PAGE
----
Better accommodations, but less favorable weather prospects, will be found at the coastal towns of San Antonio Oeste, San Antonio Este, and Las Grutas. And although Las Grutas’ population is just 8,000, some 400,000 tourists visit it during the summer, which, in Argentina, begins a week after the eclipse. The center line, with its 2 minutes 9 seconds of totality, lies only 6 miles (10 km) south of this town. Observers in the northern sections of San Antonio Oeste will lose nearly 20 seconds from that duration.
According to Anderson, weather prospects throughout Argentina are best on the western side of the country, where the sunniest and driest areas lie along the eastern edge of the Andes Mountains. Eclipse chasers may want to head for the village of Piedra del Aguila, which offers the best weather prospects. Don’t go too far west, though, because cloudiness is highest near the Chilean border.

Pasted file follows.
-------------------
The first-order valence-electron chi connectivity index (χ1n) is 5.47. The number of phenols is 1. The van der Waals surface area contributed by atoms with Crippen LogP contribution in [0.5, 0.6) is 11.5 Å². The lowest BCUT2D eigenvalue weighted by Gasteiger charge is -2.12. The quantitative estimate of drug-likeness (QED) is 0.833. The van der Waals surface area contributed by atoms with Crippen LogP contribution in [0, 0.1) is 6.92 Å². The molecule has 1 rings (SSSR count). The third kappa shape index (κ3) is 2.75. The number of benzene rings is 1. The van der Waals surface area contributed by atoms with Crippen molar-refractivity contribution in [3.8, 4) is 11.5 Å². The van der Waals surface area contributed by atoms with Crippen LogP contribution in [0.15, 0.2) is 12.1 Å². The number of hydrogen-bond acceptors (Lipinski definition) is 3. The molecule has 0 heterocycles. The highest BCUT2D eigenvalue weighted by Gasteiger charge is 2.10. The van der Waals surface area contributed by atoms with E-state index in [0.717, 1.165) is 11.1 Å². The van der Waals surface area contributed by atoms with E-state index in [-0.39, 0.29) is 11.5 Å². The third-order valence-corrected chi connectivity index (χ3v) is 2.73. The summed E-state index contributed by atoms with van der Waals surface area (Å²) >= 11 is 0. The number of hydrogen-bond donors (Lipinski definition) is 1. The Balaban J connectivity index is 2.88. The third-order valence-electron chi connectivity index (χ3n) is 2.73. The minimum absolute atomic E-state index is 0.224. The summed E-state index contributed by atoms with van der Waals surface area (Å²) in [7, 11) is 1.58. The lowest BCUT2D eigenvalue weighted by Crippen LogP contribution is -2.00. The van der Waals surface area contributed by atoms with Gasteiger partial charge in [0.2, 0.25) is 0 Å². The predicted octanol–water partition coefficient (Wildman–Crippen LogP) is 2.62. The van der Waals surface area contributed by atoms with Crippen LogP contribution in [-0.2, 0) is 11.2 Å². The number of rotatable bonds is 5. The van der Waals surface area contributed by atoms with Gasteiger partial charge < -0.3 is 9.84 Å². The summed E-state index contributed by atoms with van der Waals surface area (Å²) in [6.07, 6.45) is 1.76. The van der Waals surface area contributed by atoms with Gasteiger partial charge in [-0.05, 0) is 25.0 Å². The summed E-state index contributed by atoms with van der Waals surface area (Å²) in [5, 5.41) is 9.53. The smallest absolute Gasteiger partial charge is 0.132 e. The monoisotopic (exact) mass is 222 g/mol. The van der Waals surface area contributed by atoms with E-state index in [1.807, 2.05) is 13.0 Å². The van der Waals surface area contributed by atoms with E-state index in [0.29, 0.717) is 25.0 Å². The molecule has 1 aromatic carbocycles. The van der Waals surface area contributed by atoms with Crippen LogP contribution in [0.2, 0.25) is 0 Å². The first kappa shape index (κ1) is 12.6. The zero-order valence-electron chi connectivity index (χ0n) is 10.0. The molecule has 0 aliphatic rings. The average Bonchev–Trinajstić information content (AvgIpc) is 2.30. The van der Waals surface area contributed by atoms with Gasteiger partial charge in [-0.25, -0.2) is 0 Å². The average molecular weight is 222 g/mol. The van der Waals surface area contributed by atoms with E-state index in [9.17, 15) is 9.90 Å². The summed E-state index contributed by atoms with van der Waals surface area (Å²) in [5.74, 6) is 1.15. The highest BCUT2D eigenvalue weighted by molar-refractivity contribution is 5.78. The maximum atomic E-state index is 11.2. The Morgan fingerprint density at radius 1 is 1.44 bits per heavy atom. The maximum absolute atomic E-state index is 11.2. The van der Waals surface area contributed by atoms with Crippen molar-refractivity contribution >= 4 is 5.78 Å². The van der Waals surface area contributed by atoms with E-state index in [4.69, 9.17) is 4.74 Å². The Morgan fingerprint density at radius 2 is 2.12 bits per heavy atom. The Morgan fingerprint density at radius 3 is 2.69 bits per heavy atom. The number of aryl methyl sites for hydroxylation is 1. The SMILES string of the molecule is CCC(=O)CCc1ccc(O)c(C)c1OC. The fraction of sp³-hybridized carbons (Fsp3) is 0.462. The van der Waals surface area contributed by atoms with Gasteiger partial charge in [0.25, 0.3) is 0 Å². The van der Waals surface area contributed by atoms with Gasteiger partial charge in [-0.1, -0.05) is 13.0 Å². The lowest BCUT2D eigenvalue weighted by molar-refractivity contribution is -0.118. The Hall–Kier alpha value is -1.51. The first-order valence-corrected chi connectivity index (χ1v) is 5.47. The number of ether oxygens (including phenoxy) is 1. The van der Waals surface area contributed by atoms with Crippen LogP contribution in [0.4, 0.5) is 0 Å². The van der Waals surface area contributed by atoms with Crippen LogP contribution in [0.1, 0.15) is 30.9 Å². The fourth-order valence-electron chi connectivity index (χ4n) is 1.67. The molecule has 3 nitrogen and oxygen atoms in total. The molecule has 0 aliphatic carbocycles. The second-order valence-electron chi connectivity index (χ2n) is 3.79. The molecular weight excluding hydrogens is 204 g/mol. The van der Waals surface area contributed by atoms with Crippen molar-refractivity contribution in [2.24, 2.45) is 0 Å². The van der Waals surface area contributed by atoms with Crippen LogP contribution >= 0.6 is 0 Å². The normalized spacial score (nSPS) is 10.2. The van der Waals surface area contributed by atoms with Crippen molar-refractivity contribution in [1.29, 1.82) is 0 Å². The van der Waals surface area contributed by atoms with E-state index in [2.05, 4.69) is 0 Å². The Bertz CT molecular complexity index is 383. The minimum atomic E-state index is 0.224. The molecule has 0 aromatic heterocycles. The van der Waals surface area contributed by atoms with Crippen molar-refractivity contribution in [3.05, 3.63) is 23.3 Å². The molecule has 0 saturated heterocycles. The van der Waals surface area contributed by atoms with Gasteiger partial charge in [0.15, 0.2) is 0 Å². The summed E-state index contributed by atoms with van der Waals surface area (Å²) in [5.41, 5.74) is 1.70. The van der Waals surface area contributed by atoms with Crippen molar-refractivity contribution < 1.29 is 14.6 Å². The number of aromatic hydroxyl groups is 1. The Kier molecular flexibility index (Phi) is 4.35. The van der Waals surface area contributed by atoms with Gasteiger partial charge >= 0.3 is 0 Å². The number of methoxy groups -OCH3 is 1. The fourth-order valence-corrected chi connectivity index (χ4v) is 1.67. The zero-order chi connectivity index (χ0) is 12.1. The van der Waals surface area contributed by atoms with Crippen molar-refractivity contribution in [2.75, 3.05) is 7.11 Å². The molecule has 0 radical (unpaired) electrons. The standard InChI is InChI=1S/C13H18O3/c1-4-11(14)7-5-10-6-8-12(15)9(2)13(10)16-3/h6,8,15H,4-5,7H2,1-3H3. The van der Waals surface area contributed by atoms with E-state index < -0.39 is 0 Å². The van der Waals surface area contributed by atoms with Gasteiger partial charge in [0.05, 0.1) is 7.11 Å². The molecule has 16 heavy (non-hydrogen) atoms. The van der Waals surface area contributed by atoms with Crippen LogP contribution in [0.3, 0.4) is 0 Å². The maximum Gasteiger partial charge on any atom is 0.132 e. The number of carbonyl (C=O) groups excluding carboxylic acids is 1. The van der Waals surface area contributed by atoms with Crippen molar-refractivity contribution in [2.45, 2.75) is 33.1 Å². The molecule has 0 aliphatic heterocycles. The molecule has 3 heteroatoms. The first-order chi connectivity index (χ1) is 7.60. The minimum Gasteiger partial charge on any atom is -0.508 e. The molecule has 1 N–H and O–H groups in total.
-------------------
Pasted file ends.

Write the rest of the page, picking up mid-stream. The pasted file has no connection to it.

East of Junín de los Andes, where totality will last 1 minute 1 second, the mean cloud cover drops below 40 percent until the track reaches the Atlantic coast at San Antonio Oeste. Afternoon clouds are less frequent in Argentina than in Chile, but the savvy eclipse chaser will stay mobile enough to make a last-minute change of location if necessary.
After leaving Argentina, the umbra travels another 3,000 miles (4,830 km), nearly the width of the Atlantic Ocean, before the eclipse ends a scant 155 miles (250 km) short of the Namibian coast.
Unfortunately, as I write this story (at the beginning of June), restrictions on international travel are high due to the COVID-19 threat, so it’s unclear whether amateur astronomers outside of Chile or Argentina will be able to view totality. Hopefully, a vaccine or treatment will soon open up our world and we’ll once again be able to experience the spectacle of darkness at midday.